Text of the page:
Why It’s So Expensive for Canadian Musicians to Cross the BorderFriday, October 23rd, 2015
With Canadian artists occupying the top four spots on Billboard’s Hot 100 for the first time ever, it may seem like the Canadian invasion of the American music market is well underway. But while artists like Drake and The Weeknd have managed to break out of Canada and take over the American pop charts, the passage across the border isn’t as smooth as they make it seem. The US music market is the biggest in the world, and with 75% of Canadians living within 100 miles of the border, that market is tantalizingly close for most Canadian musicians in an industry where opportunities are hard to come by. For most Canadians, visiting the US is a matter of routine. For American touring musicians, entering Canada follows more or less that same routine. But for many Canadian musicians, the border presents a significant logistical and financial barrier that can stunt their careers before they’ve really gotten started. This barrier has even led some to question the impactfulness of the investments made by the national and provincial governments to develop the Canadian music industry.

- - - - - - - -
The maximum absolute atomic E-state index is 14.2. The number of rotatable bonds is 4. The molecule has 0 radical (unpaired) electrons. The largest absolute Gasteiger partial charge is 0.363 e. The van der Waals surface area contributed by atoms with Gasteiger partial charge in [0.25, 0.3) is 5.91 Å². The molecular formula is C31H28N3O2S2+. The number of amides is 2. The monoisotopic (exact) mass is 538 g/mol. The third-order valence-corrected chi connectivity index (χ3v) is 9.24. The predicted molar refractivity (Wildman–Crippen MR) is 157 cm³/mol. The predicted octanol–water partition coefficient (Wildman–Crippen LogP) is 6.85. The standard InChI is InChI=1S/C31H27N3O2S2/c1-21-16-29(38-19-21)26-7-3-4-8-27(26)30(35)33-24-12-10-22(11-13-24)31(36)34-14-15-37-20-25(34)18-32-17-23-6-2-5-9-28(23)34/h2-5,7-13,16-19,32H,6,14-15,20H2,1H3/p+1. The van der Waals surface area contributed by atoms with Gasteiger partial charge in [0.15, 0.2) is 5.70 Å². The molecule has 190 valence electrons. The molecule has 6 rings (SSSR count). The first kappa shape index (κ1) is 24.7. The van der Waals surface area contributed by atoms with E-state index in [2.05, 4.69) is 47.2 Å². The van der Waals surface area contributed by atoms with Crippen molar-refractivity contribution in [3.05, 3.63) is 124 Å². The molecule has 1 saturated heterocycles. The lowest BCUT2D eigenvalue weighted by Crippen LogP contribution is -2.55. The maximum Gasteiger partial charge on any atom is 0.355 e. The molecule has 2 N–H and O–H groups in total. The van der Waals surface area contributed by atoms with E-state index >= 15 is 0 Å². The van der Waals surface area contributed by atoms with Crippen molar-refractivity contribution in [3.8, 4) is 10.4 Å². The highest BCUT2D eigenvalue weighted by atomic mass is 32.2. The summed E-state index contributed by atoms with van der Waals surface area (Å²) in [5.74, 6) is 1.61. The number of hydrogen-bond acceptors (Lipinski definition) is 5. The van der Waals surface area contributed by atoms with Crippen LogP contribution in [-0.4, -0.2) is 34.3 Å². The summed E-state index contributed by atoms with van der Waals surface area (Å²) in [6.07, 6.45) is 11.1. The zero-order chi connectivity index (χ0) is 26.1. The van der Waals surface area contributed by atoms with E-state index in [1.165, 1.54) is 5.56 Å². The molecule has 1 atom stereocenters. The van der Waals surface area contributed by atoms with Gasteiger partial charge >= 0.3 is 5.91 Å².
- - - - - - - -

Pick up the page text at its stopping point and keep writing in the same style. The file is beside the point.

For artists at the beginning of their careers, establishing a presence in the States is a vital early step. Adam “Bix” Berger, who manages Canadian bands PUP and Alvvays, says it’s “crucial to play outside of Canada as early on as possible if your goal is to get anywhere,” and that finding a way to get a band to New York is one of his first priorities when he starts working with them. Unfortunately, at this point in an artist’s development, when they are trying to attract labels and booking agents, they’re unlikely to be finding big pay days on the road, and getting into the US legally isn’t cheap. To play even a single paid date in the US, even a $100 DIY show in a basement, work visas are required. And for artists who do not fit into the category of “an artist of International Renown,” the only available visas is the P-2.
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